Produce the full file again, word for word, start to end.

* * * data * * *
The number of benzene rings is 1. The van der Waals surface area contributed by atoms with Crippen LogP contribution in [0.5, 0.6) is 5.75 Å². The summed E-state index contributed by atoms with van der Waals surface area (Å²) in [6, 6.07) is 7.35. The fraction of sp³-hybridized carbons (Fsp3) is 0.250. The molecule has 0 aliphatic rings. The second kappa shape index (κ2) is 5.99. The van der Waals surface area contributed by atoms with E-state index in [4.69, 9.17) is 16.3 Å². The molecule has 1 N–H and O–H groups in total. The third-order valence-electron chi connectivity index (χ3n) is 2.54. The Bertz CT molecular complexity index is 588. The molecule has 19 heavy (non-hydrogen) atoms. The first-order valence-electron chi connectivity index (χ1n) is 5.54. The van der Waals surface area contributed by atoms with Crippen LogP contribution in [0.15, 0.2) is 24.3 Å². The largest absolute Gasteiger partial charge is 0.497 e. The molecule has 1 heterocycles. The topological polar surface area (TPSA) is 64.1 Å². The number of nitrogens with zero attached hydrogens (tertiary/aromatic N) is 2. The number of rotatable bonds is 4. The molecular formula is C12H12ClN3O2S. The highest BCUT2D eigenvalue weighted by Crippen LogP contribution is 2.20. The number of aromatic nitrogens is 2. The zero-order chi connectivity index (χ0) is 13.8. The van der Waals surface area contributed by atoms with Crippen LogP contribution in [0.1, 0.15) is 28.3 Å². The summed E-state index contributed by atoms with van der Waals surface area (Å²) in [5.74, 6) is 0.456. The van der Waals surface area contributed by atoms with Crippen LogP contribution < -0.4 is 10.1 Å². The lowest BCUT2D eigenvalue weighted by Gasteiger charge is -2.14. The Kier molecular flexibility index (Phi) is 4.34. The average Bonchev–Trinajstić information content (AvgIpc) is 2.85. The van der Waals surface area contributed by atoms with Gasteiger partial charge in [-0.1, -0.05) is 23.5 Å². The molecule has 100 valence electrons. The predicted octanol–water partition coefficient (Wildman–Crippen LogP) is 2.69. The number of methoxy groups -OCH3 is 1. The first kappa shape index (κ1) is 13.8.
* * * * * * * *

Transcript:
The number of benzene rings is 1. The van der Waals surface area contributed by atoms with Crippen LogP contribution in [0.5, 0.6) is 5.75 Å². The summed E-state index contributed by atoms with van der Waals surface area (Å²) in [6, 6.07) is 7.35. The fraction of sp³-hybridized carbons (Fsp3) is 0.250. The molecule has 0 aliphatic rings. The second kappa shape index (κ2) is 5.99. The van der Waals surface area contributed by atoms with E-state index in [4.69, 9.17) is 16.3 Å². The molecule has 1 N–H and O–H groups in total. The third-order valence-electron chi connectivity index (χ3n) is 2.54. The Bertz CT molecular complexity index is 588. The molecule has 19 heavy (non-hydrogen) atoms. The first-order valence-electron chi connectivity index (χ1n) is 5.54. The van der Waals surface area contributed by atoms with Crippen LogP contribution in [0.15, 0.2) is 24.3 Å². The largest absolute Gasteiger partial charge is 0.497 e. The molecule has 1 heterocycles. The topological polar surface area (TPSA) is 64.1 Å². The number of nitrogens with zero attached hydrogens (tertiary/aromatic N) is 2. The number of rotatable bonds is 4. The molecular formula is C12H12ClN3O2S. The highest BCUT2D eigenvalue weighted by Crippen LogP contribution is 2.20. The number of aromatic nitrogens is 2. The zero-order chi connectivity index (χ0) is 13.8. The van der Waals surface area contributed by atoms with Crippen LogP contribution in [0.1, 0.15) is 28.3 Å². The summed E-state index contributed by atoms with van der Waals surface area (Å²) in [5.74, 6) is 0.456. The van der Waals surface area contributed by atoms with Crippen LogP contribution < -0.4 is 10.1 Å². The lowest BCUT2D eigenvalue weighted by Gasteiger charge is -2.14. The Kier molecular flexibility index (Phi) is 4.34. The average Bonchev–Trinajstić information content (AvgIpc) is 2.85. The van der Waals surface area contributed by atoms with Gasteiger partial charge in [-0.1, -0.05) is 23.5 Å². The molecule has 100 valence electrons. The predicted octanol–water partition coefficient (Wildman–Crippen LogP) is 2.69. The number of methoxy groups -OCH3 is 1. The first kappa shape index (κ1) is 13.8.